Has Nebraska historically been a better program than CU? Of course. But what about right now? As Parcells said: you are as good as your record says you are. What irritates me is the demeanor of the Husker fans who are supposedly some of the best fans in the nation. They have come into Folsom, arrogant and drunk, and one literally fell in the stands and came crashing into our row. Any apology? Nope. They got escorted out. They are gracious until they lose, then the excuses and rationalizations begin. In reading some of the post-game comments today, it is the same. About how magnificent they were. Limited credit to the opponent. Even classless rumor mongering about Buffs twisting ankles and the cancelled game hurting their chances (otherwise they would have beat us).

    Husker fans need to own up to their so-called sportsmanship. Own it. You lost. Maybe next year you win. Maybe we do. Exhibit grace in losing and winning.

    Go Buffs!!!

  4. Whoa here we go

    AP Poll Buffs have 25 points……#25 has 104

    Coaches Poll Buffs have 20 pints …..#25 has 92

    UH OH HERE COMES THE MIGHTY BUFFALO

  5. That article on SB nation is hilarious. Saying we can’t be a big time program but since the start of 2016 cu is 17-11 and Nebraska in that same time is 13-13. Cu has won a division championship and Nebraska hasn’t been relevant since urban Meyer joined Ohio state. Nebraska is a good program and historically better than the buffs. But if you want to know the real reason for the Nebraska hate, it’s because of bull crap articles like that.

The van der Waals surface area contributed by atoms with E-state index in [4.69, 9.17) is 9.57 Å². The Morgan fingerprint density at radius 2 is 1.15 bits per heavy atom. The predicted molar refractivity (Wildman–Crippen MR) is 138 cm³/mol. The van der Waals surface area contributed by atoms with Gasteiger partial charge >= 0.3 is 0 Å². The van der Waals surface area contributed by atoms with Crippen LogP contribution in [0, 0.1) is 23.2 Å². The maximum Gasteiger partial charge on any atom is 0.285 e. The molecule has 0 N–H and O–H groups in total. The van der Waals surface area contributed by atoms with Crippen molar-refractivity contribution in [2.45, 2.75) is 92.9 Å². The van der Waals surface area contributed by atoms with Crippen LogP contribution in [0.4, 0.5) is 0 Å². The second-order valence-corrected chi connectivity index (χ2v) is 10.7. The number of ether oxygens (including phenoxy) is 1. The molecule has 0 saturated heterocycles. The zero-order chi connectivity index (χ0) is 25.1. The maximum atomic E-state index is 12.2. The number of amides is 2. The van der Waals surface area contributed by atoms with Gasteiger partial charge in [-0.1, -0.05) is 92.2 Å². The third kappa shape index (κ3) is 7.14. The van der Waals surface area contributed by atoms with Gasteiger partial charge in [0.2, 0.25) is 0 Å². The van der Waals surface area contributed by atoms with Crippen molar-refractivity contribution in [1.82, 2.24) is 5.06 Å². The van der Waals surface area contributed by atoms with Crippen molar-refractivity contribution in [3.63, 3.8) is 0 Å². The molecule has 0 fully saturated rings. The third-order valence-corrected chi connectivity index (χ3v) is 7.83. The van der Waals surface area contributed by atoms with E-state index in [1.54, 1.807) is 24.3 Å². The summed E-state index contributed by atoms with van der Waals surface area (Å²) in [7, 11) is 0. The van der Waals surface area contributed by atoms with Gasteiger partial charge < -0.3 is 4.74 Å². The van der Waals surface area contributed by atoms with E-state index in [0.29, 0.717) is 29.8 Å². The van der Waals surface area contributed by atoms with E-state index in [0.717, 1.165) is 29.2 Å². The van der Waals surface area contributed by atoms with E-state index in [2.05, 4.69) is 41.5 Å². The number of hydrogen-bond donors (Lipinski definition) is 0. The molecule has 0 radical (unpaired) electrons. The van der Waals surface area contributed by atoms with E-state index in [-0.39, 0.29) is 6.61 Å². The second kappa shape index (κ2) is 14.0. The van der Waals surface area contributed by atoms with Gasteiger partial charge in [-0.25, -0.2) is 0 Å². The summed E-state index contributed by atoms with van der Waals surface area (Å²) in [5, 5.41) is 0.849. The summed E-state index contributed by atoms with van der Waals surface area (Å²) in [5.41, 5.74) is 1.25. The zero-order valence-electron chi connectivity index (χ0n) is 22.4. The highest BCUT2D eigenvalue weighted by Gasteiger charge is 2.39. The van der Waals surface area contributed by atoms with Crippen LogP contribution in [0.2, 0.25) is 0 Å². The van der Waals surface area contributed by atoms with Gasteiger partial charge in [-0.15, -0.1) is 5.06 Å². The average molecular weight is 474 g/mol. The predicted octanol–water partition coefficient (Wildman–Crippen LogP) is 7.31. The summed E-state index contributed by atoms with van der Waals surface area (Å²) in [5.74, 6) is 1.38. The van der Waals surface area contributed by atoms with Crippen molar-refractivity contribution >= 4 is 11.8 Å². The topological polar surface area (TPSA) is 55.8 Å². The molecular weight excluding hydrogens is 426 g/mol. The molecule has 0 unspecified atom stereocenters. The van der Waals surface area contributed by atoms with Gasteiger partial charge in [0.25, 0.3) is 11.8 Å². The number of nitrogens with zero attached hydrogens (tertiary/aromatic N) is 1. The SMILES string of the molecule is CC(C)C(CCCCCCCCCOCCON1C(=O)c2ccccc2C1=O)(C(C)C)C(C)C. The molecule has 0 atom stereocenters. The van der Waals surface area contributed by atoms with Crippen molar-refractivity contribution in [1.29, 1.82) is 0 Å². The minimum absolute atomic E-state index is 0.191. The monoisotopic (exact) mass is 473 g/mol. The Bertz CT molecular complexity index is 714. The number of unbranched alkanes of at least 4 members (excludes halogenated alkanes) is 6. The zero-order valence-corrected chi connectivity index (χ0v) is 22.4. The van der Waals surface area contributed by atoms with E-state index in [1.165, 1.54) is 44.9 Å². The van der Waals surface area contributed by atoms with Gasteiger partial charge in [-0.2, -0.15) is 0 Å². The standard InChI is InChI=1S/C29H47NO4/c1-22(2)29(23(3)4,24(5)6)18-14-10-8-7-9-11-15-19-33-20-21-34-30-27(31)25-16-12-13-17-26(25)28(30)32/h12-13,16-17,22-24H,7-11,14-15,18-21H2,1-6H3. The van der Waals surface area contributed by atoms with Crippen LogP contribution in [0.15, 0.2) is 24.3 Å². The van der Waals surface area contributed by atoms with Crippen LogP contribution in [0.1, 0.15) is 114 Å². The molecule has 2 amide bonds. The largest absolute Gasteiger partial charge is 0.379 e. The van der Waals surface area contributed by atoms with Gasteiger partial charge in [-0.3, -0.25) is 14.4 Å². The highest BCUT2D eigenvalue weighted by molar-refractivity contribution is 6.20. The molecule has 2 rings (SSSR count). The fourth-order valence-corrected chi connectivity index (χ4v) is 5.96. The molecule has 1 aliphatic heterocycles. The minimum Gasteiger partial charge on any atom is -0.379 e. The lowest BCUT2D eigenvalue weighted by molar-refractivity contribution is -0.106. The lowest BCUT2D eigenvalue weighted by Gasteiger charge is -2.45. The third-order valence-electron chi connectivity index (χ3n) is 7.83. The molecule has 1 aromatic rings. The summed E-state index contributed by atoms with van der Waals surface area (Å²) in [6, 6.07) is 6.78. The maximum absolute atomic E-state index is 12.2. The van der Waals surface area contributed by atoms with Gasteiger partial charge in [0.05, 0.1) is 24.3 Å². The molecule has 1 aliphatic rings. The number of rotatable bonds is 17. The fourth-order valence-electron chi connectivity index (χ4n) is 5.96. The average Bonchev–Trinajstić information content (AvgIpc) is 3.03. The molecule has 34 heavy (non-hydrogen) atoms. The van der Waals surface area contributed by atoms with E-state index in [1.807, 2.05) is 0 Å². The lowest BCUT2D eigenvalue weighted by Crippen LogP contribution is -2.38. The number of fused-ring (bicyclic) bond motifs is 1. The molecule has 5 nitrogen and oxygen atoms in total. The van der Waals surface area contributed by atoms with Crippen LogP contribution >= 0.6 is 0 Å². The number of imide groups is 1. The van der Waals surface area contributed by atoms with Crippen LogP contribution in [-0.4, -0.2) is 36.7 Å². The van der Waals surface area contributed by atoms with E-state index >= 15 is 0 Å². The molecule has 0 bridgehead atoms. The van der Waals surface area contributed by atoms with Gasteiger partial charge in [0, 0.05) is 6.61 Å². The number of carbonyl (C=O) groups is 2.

Buffs

  6. I read the SB nation article and I think you nailed it Stuart. Aside from buckets of mashed potatoes and gravy their sacred football team is all they have which makes it hurt that much more when they are beat by, their own definition, a mediocre team. The extreme butthurt tone of that article says it all. The fact that they have been a mediocre team for years brings out the hypocrisy and overwhelming insecurity in them. These guys will be like the old rebel civil war soldiers in their rocking chairs at the nursing home relying only on past glory.
    and BTW
    My Colorado plates get me the finger every time I am in Lincoln. So far none of those corntoads have taken me up on my invitation to talk about it man to man.

Leave a Reply

Your email address will not be published. Required fields are marked *